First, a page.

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Rao Y.J.,Orthopedic Hospital of Henan Province | Zhu W.X.,Orthopedic Hospital of Henan Province | Du Z.Q.,Orthopedic Hospital of Henan Province | Jia C.X.,Orthopedic Hospital of Henan Province | And 4 more authors.
Genetics and Molecular Research | Year: 2014

The aim of this study was to determine the effectiveness and safety of transplantation of olfactory ensheathing cells for functional repair of the spinal cord. An olfactory bulb was obtained from a 4- to 5-month-old aborted fetus, and it was digested into single olfactory ensheathing cells and then cultured and purified for 1 to 2 weeks. Under general anesthesia, these single-cell suspensions of olfactory ensheathing cells were injected into the corresponding spinal injury site with 0.45-mm-diameter injections. The American Spinal Injury Association (ASIA) Impairment Scale was used to evaluate spinal function. A total of 15 patients (12 men, 3 women; age range, 18-56 years; mean age, 40) were admitted for obsolete spinal injuries. Spinal functions of the 15 patients were observed and followed postoperatively for a period ranging from 2 weeks to 1 month. All the 15 patients exhibited improvements in spinal function, and the improvement tendencies continued. Twelve patients had obvious spinal function improvement, and three had slight improvement according to the ASIA scale, with an obvious difference between preoperation and postoperation measures (P < 0.05). No fevers, infections, functional deteriorations, or deaths were seen. Thus, transplantation of olfactory ensheathing cells promoted spinal and neurofunctional recovery in patients with malignant spinal injuries, and this therapeutic method was safe. © FUNPEC-RP. Source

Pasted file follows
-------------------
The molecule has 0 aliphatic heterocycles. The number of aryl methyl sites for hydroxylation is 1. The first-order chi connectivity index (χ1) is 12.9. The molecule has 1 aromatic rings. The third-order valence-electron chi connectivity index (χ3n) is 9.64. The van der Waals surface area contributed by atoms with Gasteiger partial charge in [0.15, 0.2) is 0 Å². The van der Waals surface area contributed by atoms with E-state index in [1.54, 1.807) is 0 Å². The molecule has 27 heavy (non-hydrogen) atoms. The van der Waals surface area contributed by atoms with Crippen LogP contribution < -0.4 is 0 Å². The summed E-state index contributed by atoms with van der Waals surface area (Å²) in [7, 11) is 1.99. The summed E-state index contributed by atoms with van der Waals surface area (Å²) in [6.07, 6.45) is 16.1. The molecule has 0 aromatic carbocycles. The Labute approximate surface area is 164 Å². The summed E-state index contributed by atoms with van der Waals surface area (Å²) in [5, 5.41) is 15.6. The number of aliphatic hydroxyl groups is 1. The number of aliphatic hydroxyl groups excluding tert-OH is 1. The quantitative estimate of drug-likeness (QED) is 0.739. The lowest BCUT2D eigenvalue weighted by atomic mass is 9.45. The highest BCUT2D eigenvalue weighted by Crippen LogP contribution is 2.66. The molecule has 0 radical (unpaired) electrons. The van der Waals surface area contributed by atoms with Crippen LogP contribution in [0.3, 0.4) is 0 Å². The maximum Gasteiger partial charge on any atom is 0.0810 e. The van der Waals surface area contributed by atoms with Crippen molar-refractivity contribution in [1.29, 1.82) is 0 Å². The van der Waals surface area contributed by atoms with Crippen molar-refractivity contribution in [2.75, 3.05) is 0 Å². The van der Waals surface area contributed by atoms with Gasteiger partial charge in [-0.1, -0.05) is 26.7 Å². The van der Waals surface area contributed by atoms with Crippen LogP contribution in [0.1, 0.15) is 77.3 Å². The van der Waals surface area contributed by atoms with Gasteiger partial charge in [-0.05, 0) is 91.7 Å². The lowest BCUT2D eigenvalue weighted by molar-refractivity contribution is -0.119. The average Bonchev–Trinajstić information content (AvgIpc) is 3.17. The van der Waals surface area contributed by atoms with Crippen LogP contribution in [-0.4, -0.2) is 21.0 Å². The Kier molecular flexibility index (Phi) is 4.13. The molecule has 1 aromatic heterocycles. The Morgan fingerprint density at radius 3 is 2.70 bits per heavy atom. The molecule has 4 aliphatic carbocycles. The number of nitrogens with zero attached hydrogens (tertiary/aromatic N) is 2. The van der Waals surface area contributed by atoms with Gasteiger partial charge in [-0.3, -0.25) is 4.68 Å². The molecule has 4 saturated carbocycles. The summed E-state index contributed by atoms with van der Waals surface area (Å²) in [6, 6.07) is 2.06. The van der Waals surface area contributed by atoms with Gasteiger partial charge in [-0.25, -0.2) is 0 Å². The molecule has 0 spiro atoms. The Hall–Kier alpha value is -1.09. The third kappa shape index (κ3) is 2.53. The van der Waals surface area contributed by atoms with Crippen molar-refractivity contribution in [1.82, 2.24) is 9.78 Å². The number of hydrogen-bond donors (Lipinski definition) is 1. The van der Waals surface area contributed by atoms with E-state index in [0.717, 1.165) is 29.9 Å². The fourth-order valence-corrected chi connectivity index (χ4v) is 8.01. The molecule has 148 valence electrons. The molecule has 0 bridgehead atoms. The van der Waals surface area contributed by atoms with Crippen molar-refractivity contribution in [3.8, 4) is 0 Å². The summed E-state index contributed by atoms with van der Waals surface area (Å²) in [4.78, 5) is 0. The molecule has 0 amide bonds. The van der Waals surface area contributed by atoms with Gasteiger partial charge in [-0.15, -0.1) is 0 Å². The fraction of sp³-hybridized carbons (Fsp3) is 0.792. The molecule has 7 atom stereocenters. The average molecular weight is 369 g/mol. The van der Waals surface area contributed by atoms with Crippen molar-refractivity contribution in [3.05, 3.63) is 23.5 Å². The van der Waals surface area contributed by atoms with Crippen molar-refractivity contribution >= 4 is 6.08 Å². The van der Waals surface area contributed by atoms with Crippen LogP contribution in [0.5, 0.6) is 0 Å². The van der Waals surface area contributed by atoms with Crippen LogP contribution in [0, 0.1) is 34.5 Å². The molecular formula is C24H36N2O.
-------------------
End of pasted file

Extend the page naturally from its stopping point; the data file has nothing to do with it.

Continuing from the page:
Cui H.,Orthopedic Hospital of Henan Province | Guo J.,Orthopedic Hospital of Henan Province | Yang L.,Orthopedic Hospital of Henan Province | Guo Y.,Orthopedic Hospital of Henan Province | Guo M.,Orthopedic Hospital of Henan Province
Pakistan Journal of Medical Sciences | Year: 2015

Objective: To compare the clinical therapeutic effects of anterior decompression and posterior decompression on thoracolumbar spine fracture (TSF) complicated with spinal nerve injury (SNI). Methods: A total of 120 patients with TSF and SNI were selected and divided into a treatment group and a control group that were then treated by anterior decompression and posterior decompression respectively. The preoperative and postoperative motor scores, tactile scores, heights of injured vertebral body and Cobb’s angles, as well as surgical times and intraoperative blood losses were recorded and compared. Results: Before surgeries, the motor score, tactile score, height of injured vertebral body and Cobb’s angle of the treatment group were similar to those of the control group (P>0.05). After surgeries, the values of the treatment group were significantly different from those of the control group (P<0.05). The two groups also had significantly different intraoperative blood losses and surgical times (P<0.05). Conclusion: Compared with posterior decompression, anterior decompression improved spinal cord function better and relived spinal cord compression more effectively with a more reasonable mechanics of internal fixation. Although this protocol caused more blood loss, the overall therapeutic effects were more satisfactory. © 2015, Pak J Med Sci. All Rights Reserved. Source

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